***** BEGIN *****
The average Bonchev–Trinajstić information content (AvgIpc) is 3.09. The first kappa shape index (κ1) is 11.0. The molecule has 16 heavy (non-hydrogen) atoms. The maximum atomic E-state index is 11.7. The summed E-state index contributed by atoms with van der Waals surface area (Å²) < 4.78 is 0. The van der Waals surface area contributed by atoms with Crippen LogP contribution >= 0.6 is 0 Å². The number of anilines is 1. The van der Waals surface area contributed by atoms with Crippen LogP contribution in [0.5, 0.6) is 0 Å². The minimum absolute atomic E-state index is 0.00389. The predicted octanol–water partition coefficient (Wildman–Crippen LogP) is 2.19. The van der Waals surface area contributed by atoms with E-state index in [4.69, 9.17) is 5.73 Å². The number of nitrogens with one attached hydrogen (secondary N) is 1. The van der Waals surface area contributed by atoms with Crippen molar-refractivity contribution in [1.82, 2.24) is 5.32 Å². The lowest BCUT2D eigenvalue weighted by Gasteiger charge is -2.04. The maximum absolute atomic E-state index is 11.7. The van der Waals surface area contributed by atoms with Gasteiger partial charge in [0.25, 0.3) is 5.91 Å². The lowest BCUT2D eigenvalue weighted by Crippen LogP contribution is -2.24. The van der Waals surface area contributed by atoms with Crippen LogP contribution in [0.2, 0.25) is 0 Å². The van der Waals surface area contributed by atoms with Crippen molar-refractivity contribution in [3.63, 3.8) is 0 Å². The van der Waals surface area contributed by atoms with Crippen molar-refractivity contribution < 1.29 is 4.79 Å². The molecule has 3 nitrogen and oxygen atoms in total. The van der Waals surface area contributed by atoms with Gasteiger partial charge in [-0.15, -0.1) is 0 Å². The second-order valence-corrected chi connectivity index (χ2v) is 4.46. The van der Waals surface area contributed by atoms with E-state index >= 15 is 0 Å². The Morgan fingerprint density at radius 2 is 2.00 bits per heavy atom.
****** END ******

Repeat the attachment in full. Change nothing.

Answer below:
The average Bonchev–Trinajstić information content (AvgIpc) is 3.09. The first kappa shape index (κ1) is 11.0. The molecule has 16 heavy (non-hydrogen) atoms. The maximum atomic E-state index is 11.7. The summed E-state index contributed by atoms with van der Waals surface area (Å²) < 4.78 is 0. The van der Waals surface area contributed by atoms with Crippen LogP contribution >= 0.6 is 0 Å². The number of anilines is 1. The van der Waals surface area contributed by atoms with Crippen LogP contribution in [0.5, 0.6) is 0 Å². The minimum absolute atomic E-state index is 0.00389. The predicted octanol–water partition coefficient (Wildman–Crippen LogP) is 2.19. The van der Waals surface area contributed by atoms with E-state index in [4.69, 9.17) is 5.73 Å². The number of nitrogens with one attached hydrogen (secondary N) is 1. The van der Waals surface area contributed by atoms with Crippen molar-refractivity contribution in [1.82, 2.24) is 5.32 Å². The lowest BCUT2D eigenvalue weighted by Gasteiger charge is -2.04. The maximum absolute atomic E-state index is 11.7. The van der Waals surface area contributed by atoms with Gasteiger partial charge in [0.25, 0.3) is 5.91 Å². The lowest BCUT2D eigenvalue weighted by Crippen LogP contribution is -2.24. The van der Waals surface area contributed by atoms with Crippen LogP contribution in [0.2, 0.25) is 0 Å². The van der Waals surface area contributed by atoms with Crippen molar-refractivity contribution in [3.63, 3.8) is 0 Å². The van der Waals surface area contributed by atoms with Crippen molar-refractivity contribution < 1.29 is 4.79 Å². The molecule has 3 nitrogen and oxygen atoms in total. The van der Waals surface area contributed by atoms with Gasteiger partial charge in [-0.15, -0.1) is 0 Å². The second-order valence-corrected chi connectivity index (χ2v) is 4.46. The van der Waals surface area contributed by atoms with E-state index >= 15 is 0 Å². The Morgan fingerprint density at radius 2 is 2.00 bits per heavy atom.